Thursday, January 23, 2014

The "Anti-Choice War On Women"

(Note: You can click on any image to see a larger version.)

Every now and then I see this resurface:

I'd be interested to know how they're defining
"anti-abortion leaders"...

The first implication is that men shouldn't have a say in the abortion debate, a ludicrous claim we've addressed before. The next implication is that the pro-life movement is primarily composed of, and orchestrated by, men.

This claim is, of course, total crap.

The pro-life movement is filled with women. For example, check out the break down of SPL's Facebook followers:

(Click to enlarge.)

Women make up 46% of Facebook users, but 60% of our followers. (Thanks, ladies!)

But SPL is a relatively small group. Maybe our stats having nothing to do with the overall pro-life movement. Maybe we're just some random aberration in a mostly pro-choice nation.

According to Gallup, roughly half of Americans call themselves "pro-life."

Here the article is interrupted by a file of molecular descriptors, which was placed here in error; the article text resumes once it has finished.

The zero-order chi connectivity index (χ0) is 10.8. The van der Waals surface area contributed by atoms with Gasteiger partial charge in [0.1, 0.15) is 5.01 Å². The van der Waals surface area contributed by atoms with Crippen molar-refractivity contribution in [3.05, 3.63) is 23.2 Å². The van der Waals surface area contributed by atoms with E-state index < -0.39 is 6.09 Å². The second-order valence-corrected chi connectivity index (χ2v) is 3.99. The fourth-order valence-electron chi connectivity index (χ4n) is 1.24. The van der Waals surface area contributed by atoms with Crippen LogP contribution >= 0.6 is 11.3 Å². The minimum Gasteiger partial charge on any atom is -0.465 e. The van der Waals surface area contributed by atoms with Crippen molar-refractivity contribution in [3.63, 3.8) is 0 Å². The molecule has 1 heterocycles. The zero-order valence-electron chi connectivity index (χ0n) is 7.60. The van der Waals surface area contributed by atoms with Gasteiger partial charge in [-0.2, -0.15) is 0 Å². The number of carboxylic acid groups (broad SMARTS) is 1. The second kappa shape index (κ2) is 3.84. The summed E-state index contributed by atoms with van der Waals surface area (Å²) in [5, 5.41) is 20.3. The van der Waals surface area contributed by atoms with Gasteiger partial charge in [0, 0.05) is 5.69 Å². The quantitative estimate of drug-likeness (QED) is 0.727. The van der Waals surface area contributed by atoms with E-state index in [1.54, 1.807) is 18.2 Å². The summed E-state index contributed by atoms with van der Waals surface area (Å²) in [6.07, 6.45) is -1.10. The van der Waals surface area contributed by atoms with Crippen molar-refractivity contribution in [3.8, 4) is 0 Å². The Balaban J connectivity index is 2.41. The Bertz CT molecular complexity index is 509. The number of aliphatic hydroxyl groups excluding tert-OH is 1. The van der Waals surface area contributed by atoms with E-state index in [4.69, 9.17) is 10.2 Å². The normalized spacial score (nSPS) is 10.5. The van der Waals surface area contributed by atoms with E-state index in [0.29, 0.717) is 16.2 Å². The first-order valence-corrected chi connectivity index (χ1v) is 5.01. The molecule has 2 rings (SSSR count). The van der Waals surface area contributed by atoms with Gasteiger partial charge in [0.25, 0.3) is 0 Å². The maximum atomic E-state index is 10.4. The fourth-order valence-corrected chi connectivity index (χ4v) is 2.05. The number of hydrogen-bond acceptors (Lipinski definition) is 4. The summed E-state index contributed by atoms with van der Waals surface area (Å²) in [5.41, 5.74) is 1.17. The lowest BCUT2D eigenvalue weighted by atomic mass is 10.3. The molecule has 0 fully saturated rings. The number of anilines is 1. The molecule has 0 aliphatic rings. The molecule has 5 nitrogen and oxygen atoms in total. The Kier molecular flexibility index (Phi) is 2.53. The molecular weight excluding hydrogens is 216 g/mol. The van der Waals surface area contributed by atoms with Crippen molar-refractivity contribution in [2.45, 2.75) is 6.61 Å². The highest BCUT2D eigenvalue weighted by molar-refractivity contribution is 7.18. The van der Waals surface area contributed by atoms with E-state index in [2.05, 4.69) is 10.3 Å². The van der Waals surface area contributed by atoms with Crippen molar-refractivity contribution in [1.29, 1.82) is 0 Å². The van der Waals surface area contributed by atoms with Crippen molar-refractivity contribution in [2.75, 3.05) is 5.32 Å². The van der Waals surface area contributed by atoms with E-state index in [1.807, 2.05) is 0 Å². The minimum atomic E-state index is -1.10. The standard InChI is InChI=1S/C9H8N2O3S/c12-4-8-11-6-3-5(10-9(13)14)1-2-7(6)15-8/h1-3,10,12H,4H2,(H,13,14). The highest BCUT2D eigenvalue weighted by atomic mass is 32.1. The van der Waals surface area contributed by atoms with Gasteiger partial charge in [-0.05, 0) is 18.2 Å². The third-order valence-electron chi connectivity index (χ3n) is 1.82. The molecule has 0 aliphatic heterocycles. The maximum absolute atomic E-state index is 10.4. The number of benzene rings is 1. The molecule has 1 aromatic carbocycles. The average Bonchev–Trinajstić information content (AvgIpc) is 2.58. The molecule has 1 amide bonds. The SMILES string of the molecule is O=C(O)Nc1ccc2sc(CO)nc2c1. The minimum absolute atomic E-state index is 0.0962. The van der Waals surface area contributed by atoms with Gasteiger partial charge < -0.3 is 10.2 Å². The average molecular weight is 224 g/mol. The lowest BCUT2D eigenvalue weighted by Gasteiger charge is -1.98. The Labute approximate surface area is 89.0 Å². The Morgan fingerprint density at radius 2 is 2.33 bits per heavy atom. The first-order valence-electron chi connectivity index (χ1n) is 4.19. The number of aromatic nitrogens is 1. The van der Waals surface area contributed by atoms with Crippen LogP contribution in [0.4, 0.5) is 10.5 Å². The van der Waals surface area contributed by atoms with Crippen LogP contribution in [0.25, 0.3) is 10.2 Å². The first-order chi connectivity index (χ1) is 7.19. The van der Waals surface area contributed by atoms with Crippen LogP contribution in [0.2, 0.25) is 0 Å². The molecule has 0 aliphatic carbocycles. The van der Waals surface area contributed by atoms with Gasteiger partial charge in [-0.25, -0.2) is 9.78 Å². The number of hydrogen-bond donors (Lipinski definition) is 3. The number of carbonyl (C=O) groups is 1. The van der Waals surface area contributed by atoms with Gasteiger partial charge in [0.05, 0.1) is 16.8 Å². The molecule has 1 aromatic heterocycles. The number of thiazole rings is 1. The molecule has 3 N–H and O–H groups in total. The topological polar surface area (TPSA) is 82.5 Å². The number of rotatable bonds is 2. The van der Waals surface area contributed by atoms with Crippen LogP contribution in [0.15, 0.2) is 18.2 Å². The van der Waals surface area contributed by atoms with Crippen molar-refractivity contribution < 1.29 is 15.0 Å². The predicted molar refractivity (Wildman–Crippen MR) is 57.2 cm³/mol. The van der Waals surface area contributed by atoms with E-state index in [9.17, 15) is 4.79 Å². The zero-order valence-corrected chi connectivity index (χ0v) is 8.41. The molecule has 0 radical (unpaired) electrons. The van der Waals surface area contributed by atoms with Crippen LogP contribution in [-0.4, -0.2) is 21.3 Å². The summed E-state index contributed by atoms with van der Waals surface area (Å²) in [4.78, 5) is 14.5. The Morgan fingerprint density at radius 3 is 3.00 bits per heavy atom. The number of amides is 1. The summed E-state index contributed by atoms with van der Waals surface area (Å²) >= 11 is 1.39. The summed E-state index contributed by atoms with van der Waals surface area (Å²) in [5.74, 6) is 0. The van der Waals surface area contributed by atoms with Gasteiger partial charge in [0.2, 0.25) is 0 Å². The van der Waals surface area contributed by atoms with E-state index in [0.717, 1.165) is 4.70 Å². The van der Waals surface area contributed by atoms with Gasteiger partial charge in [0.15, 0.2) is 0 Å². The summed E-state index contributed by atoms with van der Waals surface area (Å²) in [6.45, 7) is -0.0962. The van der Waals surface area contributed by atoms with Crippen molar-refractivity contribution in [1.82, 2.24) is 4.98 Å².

Link here.

If being anti-abortion means being anti-woman, we'd expect self-described pro-lifers would be almost all men, and almost all women would describe themselves as "pro-choice." Right? But of course that's not the reality:

Link here.

These stats have a 4 point margin of error, so numbers within 8 points of each other are statistically equivalent. In other words, statistically, women are just as likely to describe themselves as "pro-life" versus "pro-choice," and pro-lifers are just as likely to be women versus men. 

So no, we can't say almost all women are "pro-choice." In fact, not even a majority of women call themselves pro-choice. Likewise, self-described pro-lifers aren't almost all men. Statistically, there's no correlation between a person's gender and whether they call themselves "pro-life" or "pro-choice."

But there can be a lot of ambiguity about the terms "pro-life" and "pro-choice." People who aren't really involved in the abortion debate may not define these terms the same way activists do. Some people believe abortion is morally wrong but should remain legal; they may tell pollsters they are "pro-life."